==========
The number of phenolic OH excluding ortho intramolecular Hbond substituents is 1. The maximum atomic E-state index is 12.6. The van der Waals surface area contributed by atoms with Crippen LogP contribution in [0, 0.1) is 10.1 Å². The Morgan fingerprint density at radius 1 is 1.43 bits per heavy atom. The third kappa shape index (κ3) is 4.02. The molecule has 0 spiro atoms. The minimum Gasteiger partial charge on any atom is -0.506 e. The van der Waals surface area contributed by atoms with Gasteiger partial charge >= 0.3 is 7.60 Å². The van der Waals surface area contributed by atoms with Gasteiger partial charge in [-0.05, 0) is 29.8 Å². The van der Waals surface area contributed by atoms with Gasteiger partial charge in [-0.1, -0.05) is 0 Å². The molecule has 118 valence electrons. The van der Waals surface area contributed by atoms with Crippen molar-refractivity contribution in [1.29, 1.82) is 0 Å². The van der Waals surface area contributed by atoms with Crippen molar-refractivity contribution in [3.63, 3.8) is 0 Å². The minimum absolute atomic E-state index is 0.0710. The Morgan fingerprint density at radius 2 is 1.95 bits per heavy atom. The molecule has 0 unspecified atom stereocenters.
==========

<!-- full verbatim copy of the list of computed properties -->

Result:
The number of phenolic OH excluding ortho intramolecular Hbond substituents is 1. The maximum atomic E-state index is 12.6. The van der Waals surface area contributed by atoms with Crippen LogP contribution in [0, 0.1) is 10.1 Å². The Morgan fingerprint density at radius 1 is 1.43 bits per heavy atom. The third kappa shape index (κ3) is 4.02. The molecule has 0 spiro atoms. The minimum Gasteiger partial charge on any atom is -0.506 e. The van der Waals surface area contributed by atoms with Gasteiger partial charge >= 0.3 is 7.60 Å². The van der Waals surface area contributed by atoms with Gasteiger partial charge in [-0.05, 0) is 29.8 Å². The van der Waals surface area contributed by atoms with Gasteiger partial charge in [-0.1, -0.05) is 0 Å². The molecule has 118 valence electrons. The van der Waals surface area contributed by atoms with Crippen molar-refractivity contribution in [1.29, 1.82) is 0 Å². The van der Waals surface area contributed by atoms with Crippen molar-refractivity contribution in [3.63, 3.8) is 0 Å². The minimum absolute atomic E-state index is 0.0710. The Morgan fingerprint density at radius 2 is 1.95 bits per heavy atom. The molecule has 0 unspecified atom stereocenters.